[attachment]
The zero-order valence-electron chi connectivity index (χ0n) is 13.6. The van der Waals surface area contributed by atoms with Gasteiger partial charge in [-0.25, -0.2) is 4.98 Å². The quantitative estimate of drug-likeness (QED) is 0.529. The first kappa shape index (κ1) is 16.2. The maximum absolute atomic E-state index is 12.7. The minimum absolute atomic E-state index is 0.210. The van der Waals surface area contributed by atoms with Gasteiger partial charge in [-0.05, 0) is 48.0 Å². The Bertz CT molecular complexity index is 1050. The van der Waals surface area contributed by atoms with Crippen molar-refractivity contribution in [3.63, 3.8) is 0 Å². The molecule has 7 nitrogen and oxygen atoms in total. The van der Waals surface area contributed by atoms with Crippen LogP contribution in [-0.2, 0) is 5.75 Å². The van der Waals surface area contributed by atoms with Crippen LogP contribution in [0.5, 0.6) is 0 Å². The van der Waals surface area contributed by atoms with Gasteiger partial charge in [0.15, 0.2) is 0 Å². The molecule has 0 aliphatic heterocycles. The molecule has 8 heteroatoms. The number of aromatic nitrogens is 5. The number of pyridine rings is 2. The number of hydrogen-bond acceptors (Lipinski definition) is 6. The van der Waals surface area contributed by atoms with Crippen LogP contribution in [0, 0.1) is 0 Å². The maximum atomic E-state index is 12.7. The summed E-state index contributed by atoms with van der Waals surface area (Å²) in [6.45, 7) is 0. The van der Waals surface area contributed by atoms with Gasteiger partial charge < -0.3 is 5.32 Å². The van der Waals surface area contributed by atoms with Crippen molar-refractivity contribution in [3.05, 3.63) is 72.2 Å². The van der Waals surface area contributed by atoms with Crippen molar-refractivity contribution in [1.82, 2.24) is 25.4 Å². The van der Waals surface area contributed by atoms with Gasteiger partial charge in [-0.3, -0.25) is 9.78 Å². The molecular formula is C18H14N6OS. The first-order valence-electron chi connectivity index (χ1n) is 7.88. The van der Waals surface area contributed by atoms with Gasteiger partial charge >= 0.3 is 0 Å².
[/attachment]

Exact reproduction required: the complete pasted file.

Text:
The zero-order valence-electron chi connectivity index (χ0n) is 13.6. The van der Waals surface area contributed by atoms with Gasteiger partial charge in [-0.25, -0.2) is 4.98 Å². The quantitative estimate of drug-likeness (QED) is 0.529. The first kappa shape index (κ1) is 16.2. The maximum absolute atomic E-state index is 12.7. The minimum absolute atomic E-state index is 0.210. The van der Waals surface area contributed by atoms with Gasteiger partial charge in [-0.05, 0) is 48.0 Å². The Bertz CT molecular complexity index is 1050. The van der Waals surface area contributed by atoms with Crippen molar-refractivity contribution in [3.63, 3.8) is 0 Å². The molecule has 7 nitrogen and oxygen atoms in total. The van der Waals surface area contributed by atoms with Crippen LogP contribution in [-0.2, 0) is 5.75 Å². The van der Waals surface area contributed by atoms with Crippen LogP contribution in [0.5, 0.6) is 0 Å². The van der Waals surface area contributed by atoms with Gasteiger partial charge in [0.15, 0.2) is 0 Å². The molecule has 0 aliphatic heterocycles. The molecule has 8 heteroatoms. The number of aromatic nitrogens is 5. The number of pyridine rings is 2. The number of hydrogen-bond acceptors (Lipinski definition) is 6. The van der Waals surface area contributed by atoms with Crippen LogP contribution in [0, 0.1) is 0 Å². The maximum atomic E-state index is 12.7. The summed E-state index contributed by atoms with van der Waals surface area (Å²) in [6.45, 7) is 0. The van der Waals surface area contributed by atoms with Gasteiger partial charge < -0.3 is 5.32 Å². The van der Waals surface area contributed by atoms with Crippen molar-refractivity contribution in [3.05, 3.63) is 72.2 Å². The van der Waals surface area contributed by atoms with Crippen molar-refractivity contribution in [1.82, 2.24) is 25.4 Å². The van der Waals surface area contributed by atoms with Gasteiger partial charge in [-0.3, -0.25) is 9.78 Å². The molecular formula is C18H14N6OS. The first-order valence-electron chi connectivity index (χ1n) is 7.88. The van der Waals surface area contributed by atoms with Gasteiger partial charge >= 0.3 is 0 Å².